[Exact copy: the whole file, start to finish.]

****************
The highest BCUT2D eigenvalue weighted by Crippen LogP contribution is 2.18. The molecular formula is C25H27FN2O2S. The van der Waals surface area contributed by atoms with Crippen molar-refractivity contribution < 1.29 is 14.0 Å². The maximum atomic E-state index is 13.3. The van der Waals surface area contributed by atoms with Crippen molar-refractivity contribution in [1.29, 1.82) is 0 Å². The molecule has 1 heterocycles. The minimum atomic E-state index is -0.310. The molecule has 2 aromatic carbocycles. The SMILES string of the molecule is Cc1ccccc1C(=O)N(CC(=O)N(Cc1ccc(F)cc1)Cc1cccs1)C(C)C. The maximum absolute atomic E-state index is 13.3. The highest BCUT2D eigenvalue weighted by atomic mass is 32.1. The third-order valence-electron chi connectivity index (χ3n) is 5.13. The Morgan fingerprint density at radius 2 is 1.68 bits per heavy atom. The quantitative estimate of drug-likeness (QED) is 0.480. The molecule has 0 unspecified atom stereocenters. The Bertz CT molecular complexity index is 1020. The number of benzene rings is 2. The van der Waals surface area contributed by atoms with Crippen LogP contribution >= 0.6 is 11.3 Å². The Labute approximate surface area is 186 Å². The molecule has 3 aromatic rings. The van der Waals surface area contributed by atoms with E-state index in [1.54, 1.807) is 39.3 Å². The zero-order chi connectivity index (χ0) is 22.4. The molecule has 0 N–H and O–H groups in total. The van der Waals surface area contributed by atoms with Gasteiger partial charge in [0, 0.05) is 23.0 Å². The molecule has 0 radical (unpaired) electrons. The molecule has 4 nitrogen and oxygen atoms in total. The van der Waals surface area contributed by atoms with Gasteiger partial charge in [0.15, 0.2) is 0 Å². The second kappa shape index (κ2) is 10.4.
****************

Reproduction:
The highest BCUT2D eigenvalue weighted by Crippen LogP contribution is 2.18. The molecular formula is C25H27FN2O2S. The van der Waals surface area contributed by atoms with Crippen molar-refractivity contribution < 1.29 is 14.0 Å². The maximum atomic E-state index is 13.3. The van der Waals surface area contributed by atoms with Crippen molar-refractivity contribution in [1.29, 1.82) is 0 Å². The molecule has 1 heterocycles. The minimum atomic E-state index is -0.310. The molecule has 2 aromatic carbocycles. The SMILES string of the molecule is Cc1ccccc1C(=O)N(CC(=O)N(Cc1ccc(F)cc1)Cc1cccs1)C(C)C. The maximum absolute atomic E-state index is 13.3. The highest BCUT2D eigenvalue weighted by atomic mass is 32.1. The third-order valence-electron chi connectivity index (χ3n) is 5.13. The Morgan fingerprint density at radius 2 is 1.68 bits per heavy atom. The quantitative estimate of drug-likeness (QED) is 0.480. The molecule has 0 unspecified atom stereocenters. The Bertz CT molecular complexity index is 1020. The number of benzene rings is 2. The van der Waals surface area contributed by atoms with Crippen LogP contribution >= 0.6 is 11.3 Å². The Labute approximate surface area is 186 Å². The molecule has 3 aromatic rings. The van der Waals surface area contributed by atoms with E-state index in [1.54, 1.807) is 39.3 Å². The zero-order chi connectivity index (χ0) is 22.4. The molecule has 0 N–H and O–H groups in total. The van der Waals surface area contributed by atoms with Gasteiger partial charge in [0, 0.05) is 23.0 Å². The molecule has 0 radical (unpaired) electrons. The molecule has 4 nitrogen and oxygen atoms in total. The van der Waals surface area contributed by atoms with Gasteiger partial charge in [0.15, 0.2) is 0 Å². The second kappa shape index (κ2) is 10.4.